Red meat – beef, lamb, pork, venison and kangaroo

Whole pieces of meat

Steaks, chops and other whole pieces of meat can be cooked to preference. As long as it is heated on the outside to kill bacteria it doesn’t matter if it is rare inside. This is because a whole piece of meat, such as a steak, can only be handled or be open to contamination on the surface. Any bacteria on or near the surface will be easily killed during cooking.



Pork does not need to be overcooked to be safe. It is a myth that pork is any more unsafe than the equivalent beef or lamb for cooking and when cooked as recommended there may be a faint hint of pink in the centre

Mince, hamburgers, sausages and rolled/stuffed meat

When meat is minced or a bone is removed or it is rolled or the muscle is slit for stuffing, bacteria can penetrate into the centre of the meat. Use a meat thermometer to make sure you always cook minced or boned meat, hamburger, stuffed meat and sausages until 75°C to make sure all the bacteria are killed.

Stews, sauces and gravies

Clostridium perfingens likes the sort of conditions you get in casseroles, stews, gravies, pie fillings and any other bulk cooked foods when they cool. In the warm conditions of cooling food, the spores germinate and grow. Whenever you cool food, make sure you cool it quickly by transferring it into a shallow container and refrigerating it when the steam stops rising. A large stockpot, even in a commercial fridge can take several days for the centre temperature in the pot to reach 5° C. Use or freeze leftovers within two to three days.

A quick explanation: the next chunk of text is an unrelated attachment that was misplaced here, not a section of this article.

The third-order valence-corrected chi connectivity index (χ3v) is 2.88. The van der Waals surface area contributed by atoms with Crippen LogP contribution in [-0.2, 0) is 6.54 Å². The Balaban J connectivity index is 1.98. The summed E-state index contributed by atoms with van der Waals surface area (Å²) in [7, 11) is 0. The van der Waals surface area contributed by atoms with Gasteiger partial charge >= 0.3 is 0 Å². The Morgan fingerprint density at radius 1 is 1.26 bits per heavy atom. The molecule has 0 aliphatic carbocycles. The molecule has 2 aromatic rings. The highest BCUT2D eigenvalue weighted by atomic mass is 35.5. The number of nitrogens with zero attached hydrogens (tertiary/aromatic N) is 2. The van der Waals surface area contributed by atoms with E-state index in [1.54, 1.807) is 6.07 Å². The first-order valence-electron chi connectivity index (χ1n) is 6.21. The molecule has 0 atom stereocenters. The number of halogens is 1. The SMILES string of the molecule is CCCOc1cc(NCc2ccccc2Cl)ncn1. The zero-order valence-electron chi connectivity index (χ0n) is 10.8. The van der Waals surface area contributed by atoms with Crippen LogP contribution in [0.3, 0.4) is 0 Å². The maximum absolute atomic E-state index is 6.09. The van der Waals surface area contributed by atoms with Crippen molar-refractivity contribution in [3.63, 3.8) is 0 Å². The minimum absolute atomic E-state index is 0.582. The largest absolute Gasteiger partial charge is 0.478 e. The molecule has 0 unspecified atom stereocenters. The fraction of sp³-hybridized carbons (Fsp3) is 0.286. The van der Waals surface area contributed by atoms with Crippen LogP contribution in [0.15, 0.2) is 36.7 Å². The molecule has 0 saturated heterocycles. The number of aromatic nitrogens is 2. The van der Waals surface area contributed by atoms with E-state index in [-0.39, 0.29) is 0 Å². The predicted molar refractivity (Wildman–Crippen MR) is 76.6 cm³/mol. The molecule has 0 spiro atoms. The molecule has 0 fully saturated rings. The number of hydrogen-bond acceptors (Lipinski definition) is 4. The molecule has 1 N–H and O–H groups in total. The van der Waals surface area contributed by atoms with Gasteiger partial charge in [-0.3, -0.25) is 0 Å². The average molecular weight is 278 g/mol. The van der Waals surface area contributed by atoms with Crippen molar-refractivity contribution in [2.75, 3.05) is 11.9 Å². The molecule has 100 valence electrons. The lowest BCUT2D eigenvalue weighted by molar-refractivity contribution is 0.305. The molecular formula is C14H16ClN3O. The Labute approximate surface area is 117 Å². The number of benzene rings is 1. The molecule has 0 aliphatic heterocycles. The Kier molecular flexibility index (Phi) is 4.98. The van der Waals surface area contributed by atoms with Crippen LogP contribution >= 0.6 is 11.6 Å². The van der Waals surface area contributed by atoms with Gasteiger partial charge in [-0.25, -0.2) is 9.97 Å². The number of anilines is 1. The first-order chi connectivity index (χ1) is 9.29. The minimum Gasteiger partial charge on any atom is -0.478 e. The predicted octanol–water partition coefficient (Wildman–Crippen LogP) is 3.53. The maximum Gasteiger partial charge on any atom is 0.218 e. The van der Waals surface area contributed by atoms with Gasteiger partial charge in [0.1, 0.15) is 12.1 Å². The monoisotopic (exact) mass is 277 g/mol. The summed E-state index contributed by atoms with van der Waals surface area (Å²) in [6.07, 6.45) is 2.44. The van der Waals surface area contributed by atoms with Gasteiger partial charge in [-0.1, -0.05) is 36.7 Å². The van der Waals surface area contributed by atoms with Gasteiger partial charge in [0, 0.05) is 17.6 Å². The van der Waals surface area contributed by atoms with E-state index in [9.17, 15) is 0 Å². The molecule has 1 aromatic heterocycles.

Defrosting and leftovers

Defrost rolled and stuffed meat completely before cooking or else they may not cook right through. Always follow cooking instructions on packaged food. Don’t forget to reheat leftovers to steaming hot before eating.

Cross contamination

Never put cooked meat onto the same plate on which you had the raw meat. Don’t let raw meat drip on or touch other foods, especially if that food won’t be cooked further such as a salad or dessert.

See more on cross contamination